DaVinci strikes me as a rare genius because he could be called not only an artist or sculptor, but an engineer and a mathematician too. There seems a sharp contrast between these two fields, of the freeform and unrestrained liberality of art on the one hand and the suffocatingly stringent rigorous nature of the engineers who found their understandings based on proofs, theories, and laws on the other. The two fields are disparate to many and cause sides to be chosen by those in each; the artist esteems the heart and scoffs at delving too deeply into the nature of things, they just are, he says, and by delving too deeply into mysteries you miss the blessing; the logician elevates the mind and harnesses its power as a machine to crank out all matter of formulas and principles while looking with apprehension at the volatile character of the emotions. The emotions to the engineer are altogether too fickle to be trusted while the mind to the artist is too callous.
DaVinci showed that by more thoroughly understanding one subject, we can be helped in others by broadening our scope of the way things work. DaVinci showed the body is not just anatomy and physiology, it is mechanics and physics, it is structure, geometry, and so much more. Neither the human body, nor the body of Christ is broken up into one group that defines what it is; it is many parts, many functions, and many unique areas meant to complement each other and work together.

“These students today. Some of them say to me, Why do we have to do work here professor? Can’t we just feel this?” Dr. Miller said. Two months ago, I sat in a class listening to Dr. Calvin Miller- author, poet, teacher, and pastor. Perhaps his most popular work is The Singer, a poetic allegory of the gospel. He taught about what needs to be done to make writing gleam. His message was captivating, reading us stories accentuating the keys to successful writing.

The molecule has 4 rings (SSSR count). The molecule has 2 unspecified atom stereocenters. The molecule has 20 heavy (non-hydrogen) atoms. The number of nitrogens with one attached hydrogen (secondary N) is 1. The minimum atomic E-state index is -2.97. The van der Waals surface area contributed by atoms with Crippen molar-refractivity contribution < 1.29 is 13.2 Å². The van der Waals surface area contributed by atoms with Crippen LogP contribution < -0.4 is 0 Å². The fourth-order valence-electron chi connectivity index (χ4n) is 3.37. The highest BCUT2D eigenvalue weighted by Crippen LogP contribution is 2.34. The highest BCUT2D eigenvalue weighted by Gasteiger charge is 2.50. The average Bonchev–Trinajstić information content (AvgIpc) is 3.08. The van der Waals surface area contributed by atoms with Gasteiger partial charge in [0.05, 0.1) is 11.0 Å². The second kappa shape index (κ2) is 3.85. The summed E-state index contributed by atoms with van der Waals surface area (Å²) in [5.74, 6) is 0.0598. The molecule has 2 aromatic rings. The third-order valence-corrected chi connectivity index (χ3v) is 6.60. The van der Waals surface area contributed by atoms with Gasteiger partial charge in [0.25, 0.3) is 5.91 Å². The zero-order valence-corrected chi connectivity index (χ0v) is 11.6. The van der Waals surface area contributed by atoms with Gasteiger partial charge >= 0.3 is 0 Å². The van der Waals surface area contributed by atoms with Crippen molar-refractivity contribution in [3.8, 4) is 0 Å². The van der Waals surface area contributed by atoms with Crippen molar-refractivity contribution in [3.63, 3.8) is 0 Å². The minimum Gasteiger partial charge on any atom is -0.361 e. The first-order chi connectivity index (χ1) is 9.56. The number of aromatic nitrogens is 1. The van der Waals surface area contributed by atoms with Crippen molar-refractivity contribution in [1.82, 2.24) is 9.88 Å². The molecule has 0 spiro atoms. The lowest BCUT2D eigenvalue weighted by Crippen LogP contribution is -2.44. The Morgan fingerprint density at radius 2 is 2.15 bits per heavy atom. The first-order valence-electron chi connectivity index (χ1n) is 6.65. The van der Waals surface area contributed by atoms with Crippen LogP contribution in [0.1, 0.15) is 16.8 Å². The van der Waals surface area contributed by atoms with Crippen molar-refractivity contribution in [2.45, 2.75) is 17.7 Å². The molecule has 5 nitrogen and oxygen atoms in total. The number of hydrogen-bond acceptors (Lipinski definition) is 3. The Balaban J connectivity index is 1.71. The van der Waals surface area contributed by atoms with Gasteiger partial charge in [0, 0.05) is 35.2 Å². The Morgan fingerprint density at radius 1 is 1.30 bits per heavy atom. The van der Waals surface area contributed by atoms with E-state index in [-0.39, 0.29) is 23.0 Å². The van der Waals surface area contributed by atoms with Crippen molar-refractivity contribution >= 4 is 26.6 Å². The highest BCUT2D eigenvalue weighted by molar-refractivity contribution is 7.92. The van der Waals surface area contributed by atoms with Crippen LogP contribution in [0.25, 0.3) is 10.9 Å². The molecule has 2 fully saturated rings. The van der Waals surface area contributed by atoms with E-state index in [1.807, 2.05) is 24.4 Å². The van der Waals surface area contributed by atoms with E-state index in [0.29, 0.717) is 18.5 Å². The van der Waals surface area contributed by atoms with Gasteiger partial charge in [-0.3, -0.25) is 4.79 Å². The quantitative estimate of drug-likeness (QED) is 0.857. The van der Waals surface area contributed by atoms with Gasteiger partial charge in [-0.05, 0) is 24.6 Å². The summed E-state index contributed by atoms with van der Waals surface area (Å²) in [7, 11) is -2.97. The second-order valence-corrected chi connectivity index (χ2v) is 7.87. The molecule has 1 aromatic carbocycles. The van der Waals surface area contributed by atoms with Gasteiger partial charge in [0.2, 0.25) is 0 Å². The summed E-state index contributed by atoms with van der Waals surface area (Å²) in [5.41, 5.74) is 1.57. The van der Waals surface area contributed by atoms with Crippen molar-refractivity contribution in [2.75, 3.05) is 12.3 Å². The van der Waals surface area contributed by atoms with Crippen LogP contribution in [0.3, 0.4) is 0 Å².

His words about working in writing have started to sink in. To really make writing stand out, I cannot just sit down and feel it. I need a palette of colors, words, to study and know. I need to learn how they blend together and complement each other. I need to understand the background and environment I am creating/explaining. I need to analyze my pieces and see how to take a key theme or idea in the beginning and weave that through the background fabric of the piece. Is it dark in a scene? obscure? rainy? bright?
How can I take my canvas and so that wherever the reader looks, he may feel that darkness that has made me stumble or be gripped by the hope that has compelled me on?
The thoughts I have to do this are not of abandoning the thoughts, inspirations, etc. that sometimes pull me (and many others) from sleep in the dark, but of harnessing them and working more diligently to understand their environments. By outlining a piece I plan to write, rather than just diving in with no firm plan (*sigh* work) I may be able to draw out and more explicitly refer to certain themes. By finding or more clearly understanding the theme(s) I can then look up words associated to those in a thesaurus and better express themes, moods, etc. Each may have a slightly different hue, and this will help me to better find the right one for the work.
Any other ideas? Hopefully more from me to come.
Learning to write,